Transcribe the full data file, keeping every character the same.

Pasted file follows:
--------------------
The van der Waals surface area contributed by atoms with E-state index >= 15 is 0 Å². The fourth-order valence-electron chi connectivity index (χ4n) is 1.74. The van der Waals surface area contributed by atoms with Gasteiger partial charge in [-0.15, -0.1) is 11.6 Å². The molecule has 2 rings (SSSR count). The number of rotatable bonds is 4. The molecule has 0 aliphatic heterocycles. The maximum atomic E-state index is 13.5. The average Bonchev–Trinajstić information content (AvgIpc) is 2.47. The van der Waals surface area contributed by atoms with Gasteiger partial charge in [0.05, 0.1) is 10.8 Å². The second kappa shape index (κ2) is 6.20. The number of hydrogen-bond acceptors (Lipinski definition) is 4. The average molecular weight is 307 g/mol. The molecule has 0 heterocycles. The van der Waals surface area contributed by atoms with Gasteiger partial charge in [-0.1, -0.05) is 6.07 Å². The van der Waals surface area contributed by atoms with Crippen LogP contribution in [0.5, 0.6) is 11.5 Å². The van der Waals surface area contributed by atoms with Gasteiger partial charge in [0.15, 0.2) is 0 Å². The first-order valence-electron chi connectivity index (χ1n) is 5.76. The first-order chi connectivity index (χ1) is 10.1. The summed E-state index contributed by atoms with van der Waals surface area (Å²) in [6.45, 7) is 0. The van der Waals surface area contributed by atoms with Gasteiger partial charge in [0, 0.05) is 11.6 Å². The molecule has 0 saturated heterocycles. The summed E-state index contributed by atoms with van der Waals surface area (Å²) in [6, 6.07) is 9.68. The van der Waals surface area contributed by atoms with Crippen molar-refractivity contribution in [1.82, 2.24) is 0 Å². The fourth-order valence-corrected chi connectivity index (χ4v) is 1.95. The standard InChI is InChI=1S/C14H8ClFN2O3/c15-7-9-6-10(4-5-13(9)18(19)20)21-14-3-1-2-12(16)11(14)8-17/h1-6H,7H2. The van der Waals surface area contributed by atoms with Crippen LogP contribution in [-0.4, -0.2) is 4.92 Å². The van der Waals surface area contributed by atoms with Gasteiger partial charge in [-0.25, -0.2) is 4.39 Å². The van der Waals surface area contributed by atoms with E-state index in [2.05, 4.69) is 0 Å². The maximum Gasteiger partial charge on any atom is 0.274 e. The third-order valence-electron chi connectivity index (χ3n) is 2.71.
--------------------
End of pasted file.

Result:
The van der Waals surface area contributed by atoms with E-state index >= 15 is 0 Å². The fourth-order valence-electron chi connectivity index (χ4n) is 1.74. The van der Waals surface area contributed by atoms with Gasteiger partial charge in [-0.15, -0.1) is 11.6 Å². The molecule has 2 rings (SSSR count). The number of rotatable bonds is 4. The molecule has 0 aliphatic heterocycles. The maximum atomic E-state index is 13.5. The average Bonchev–Trinajstić information content (AvgIpc) is 2.47. The van der Waals surface area contributed by atoms with Gasteiger partial charge in [0.05, 0.1) is 10.8 Å². The second kappa shape index (κ2) is 6.20. The number of hydrogen-bond acceptors (Lipinski definition) is 4. The average molecular weight is 307 g/mol. The molecule has 0 heterocycles. The van der Waals surface area contributed by atoms with Gasteiger partial charge in [-0.1, -0.05) is 6.07 Å². The van der Waals surface area contributed by atoms with Crippen LogP contribution in [0.5, 0.6) is 11.5 Å². The van der Waals surface area contributed by atoms with Gasteiger partial charge in [0.15, 0.2) is 0 Å². The first-order valence-electron chi connectivity index (χ1n) is 5.76. The first-order chi connectivity index (χ1) is 10.1. The summed E-state index contributed by atoms with van der Waals surface area (Å²) in [6.45, 7) is 0. The van der Waals surface area contributed by atoms with Gasteiger partial charge in [0, 0.05) is 11.6 Å². The molecule has 0 saturated heterocycles. The summed E-state index contributed by atoms with van der Waals surface area (Å²) in [6, 6.07) is 9.68. The van der Waals surface area contributed by atoms with Crippen molar-refractivity contribution in [1.82, 2.24) is 0 Å². The fourth-order valence-corrected chi connectivity index (χ4v) is 1.95. The standard InChI is InChI=1S/C14H8ClFN2O3/c15-7-9-6-10(4-5-13(9)18(19)20)21-14-3-1-2-12(16)11(14)8-17/h1-6H,7H2. The van der Waals surface area contributed by atoms with Crippen LogP contribution in [-0.4, -0.2) is 4.92 Å². The van der Waals surface area contributed by atoms with Gasteiger partial charge in [-0.25, -0.2) is 4.39 Å². The van der Waals surface area contributed by atoms with E-state index in [2.05, 4.69) is 0 Å². The maximum Gasteiger partial charge on any atom is 0.274 e. The third-order valence-electron chi connectivity index (χ3n) is 2.71.